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Rosie’s Place
Offering Women Shelter and Hope
by Andrea Cleghorn

From the Author’s Preface

I first came to Rosie’s Place in January of 1994 on assignment for the Boston Herald to write a Sunday magazine piece. It was for the anniversary of the founding of Rosie’s Place, Easter Sunday twenty years before. I knew that Rosie’s Place was the first emergency shelter for women in the country, but like many people in the Boston area, I had only a hazy idea of the work being done or even of the population being served. Was Rosie’s Place for homeless women? Yes, but not only. Was it for battered women? Too many times, yes, but thankfully not always. What I found was that Rosie’s Place is dedicated to women who need help. The mission statement says it simply: to provide a safe and nurturing environment for poor and homeless women to maintain their dignity, seek opportunity, and find security in their lives.

In the end, much of my research took place in the dining room at Rosie’s, where I worked the Friday lunch shift for two years, and in coffee shops where I met women to talk. The symbol of Rosie’s Place is a coffee cup with a rose. The coffee I knew about. The flower came later.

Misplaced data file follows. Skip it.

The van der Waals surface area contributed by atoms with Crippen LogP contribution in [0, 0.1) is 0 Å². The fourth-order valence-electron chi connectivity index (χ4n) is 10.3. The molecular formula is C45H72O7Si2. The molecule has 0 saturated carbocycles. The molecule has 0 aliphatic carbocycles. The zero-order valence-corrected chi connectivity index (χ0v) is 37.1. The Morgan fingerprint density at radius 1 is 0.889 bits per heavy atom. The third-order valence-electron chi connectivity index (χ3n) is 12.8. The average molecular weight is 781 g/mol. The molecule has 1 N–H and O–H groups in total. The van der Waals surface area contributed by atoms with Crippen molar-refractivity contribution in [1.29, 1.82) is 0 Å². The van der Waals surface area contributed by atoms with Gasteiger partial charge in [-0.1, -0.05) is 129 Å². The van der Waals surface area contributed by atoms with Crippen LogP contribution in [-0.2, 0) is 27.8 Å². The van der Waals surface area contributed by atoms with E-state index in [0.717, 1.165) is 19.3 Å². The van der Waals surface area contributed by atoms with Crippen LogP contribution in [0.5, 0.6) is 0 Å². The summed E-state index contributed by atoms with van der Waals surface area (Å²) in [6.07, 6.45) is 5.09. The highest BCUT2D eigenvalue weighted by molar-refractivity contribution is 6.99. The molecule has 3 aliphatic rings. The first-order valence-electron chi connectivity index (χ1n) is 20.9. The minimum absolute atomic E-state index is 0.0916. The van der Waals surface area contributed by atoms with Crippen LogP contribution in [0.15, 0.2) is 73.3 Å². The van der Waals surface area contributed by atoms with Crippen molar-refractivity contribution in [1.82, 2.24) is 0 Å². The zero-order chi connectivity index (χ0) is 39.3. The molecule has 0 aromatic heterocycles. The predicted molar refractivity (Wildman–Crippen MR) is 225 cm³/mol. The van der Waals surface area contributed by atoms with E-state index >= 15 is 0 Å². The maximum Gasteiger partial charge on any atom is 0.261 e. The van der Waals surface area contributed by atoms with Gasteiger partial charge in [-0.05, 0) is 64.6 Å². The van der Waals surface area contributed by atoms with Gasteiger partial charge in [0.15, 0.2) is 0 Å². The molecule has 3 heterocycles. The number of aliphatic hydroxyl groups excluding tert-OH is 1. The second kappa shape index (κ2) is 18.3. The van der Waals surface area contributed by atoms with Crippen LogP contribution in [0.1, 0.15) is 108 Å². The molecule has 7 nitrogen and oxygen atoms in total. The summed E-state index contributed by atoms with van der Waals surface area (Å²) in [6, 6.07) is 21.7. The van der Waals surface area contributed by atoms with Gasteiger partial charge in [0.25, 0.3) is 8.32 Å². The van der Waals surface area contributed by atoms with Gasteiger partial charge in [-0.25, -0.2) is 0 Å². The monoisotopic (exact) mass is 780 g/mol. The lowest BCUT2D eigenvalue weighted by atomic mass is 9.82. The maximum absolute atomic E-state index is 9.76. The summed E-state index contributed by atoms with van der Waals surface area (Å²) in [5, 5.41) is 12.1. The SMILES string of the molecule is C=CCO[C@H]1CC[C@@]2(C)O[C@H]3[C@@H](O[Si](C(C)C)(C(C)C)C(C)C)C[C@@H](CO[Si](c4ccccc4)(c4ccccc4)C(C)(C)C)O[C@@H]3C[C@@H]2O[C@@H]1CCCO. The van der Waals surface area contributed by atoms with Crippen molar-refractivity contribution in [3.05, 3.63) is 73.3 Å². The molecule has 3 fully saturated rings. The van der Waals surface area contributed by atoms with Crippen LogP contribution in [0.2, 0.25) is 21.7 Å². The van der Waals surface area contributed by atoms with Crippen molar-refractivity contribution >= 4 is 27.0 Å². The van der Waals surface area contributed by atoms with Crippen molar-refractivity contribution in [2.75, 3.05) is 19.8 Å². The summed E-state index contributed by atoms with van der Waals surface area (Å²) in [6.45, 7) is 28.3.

One sunny June morning, I picked up a Rosie’s guest at her apartment and we headed out to have lunch. We had spent enough time together that at this point, my needing to do more research for her story was just an excuse to get together with someone whose company I enjoyed. Along the way, she asked me to stop the car at an apartment building where she knew the custodian. He had been putting in flowers and had let her know he had some extras. He said she could give the plants to her landlady, who might give her a few days’ grace on the rent.
She put a couple of pots in the back of my car, then handed one to me. I initially refused, thinking she should use all the plants she had for goodwill at home. She insisted, saying, “I never have anything to give to you. Please take it.”
Over the months we had known each other, I had seen her thrown into situations that would defeat most people. I was in awe of how she managed, as her courage and resiliency were tested over and over again, but she kept going—and with an amazing sense of humor. She never had much money, and funds were particularly tight that morning when she wanted to give something to me. It was important for her to be able, for once, to do that. The plant grew and eventually blossomed on my front porch, a gentle reminder of the desire to nurture as well as to be nurtured.
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